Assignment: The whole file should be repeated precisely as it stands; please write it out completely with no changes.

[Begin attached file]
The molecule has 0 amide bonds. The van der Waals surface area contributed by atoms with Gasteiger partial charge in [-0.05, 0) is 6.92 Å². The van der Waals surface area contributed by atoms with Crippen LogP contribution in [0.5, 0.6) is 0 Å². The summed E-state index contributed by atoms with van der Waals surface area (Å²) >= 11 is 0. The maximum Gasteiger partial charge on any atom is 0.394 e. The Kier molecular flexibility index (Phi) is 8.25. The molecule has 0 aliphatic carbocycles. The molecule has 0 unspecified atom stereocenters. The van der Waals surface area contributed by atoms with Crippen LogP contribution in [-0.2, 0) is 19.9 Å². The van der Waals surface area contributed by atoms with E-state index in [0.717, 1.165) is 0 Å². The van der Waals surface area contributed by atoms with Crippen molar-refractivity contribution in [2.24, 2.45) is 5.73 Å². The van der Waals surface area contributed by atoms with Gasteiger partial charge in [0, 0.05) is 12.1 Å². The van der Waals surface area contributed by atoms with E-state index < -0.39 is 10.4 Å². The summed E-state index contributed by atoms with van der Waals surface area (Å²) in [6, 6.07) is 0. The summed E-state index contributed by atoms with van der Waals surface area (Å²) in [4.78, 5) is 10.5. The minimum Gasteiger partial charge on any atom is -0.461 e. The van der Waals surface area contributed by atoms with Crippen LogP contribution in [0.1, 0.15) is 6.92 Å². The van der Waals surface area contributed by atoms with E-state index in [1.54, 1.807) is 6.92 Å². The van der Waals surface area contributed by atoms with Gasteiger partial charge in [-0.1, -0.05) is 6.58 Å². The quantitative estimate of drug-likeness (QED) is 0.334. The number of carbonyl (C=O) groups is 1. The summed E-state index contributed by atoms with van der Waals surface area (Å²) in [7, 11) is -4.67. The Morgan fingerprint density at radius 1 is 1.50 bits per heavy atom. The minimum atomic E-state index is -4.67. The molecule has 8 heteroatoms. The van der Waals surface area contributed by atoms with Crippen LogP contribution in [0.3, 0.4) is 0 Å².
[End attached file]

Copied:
The molecule has 0 amide bonds. The van der Waals surface area contributed by atoms with Gasteiger partial charge in [-0.05, 0) is 6.92 Å². The van der Waals surface area contributed by atoms with Crippen LogP contribution in [0.5, 0.6) is 0 Å². The summed E-state index contributed by atoms with van der Waals surface area (Å²) >= 11 is 0. The maximum Gasteiger partial charge on any atom is 0.394 e. The Kier molecular flexibility index (Phi) is 8.25. The molecule has 0 aliphatic carbocycles. The molecule has 0 unspecified atom stereocenters. The van der Waals surface area contributed by atoms with Crippen LogP contribution in [-0.2, 0) is 19.9 Å². The van der Waals surface area contributed by atoms with E-state index in [0.717, 1.165) is 0 Å². The van der Waals surface area contributed by atoms with Crippen molar-refractivity contribution in [2.24, 2.45) is 5.73 Å². The van der Waals surface area contributed by atoms with Gasteiger partial charge in [0, 0.05) is 12.1 Å². The van der Waals surface area contributed by atoms with E-state index < -0.39 is 10.4 Å². The summed E-state index contributed by atoms with van der Waals surface area (Å²) in [6, 6.07) is 0. The summed E-state index contributed by atoms with van der Waals surface area (Å²) in [4.78, 5) is 10.5. The minimum Gasteiger partial charge on any atom is -0.461 e. The van der Waals surface area contributed by atoms with Crippen LogP contribution in [0.1, 0.15) is 6.92 Å². The van der Waals surface area contributed by atoms with E-state index in [1.54, 1.807) is 6.92 Å². The van der Waals surface area contributed by atoms with Gasteiger partial charge in [-0.1, -0.05) is 6.58 Å². The quantitative estimate of drug-likeness (QED) is 0.334. The number of carbonyl (C=O) groups is 1. The summed E-state index contributed by atoms with van der Waals surface area (Å²) in [7, 11) is -4.67. The Morgan fingerprint density at radius 1 is 1.50 bits per heavy atom. The minimum atomic E-state index is -4.67. The molecule has 8 heteroatoms. The van der Waals surface area contributed by atoms with Crippen LogP contribution in [0.3, 0.4) is 0 Å².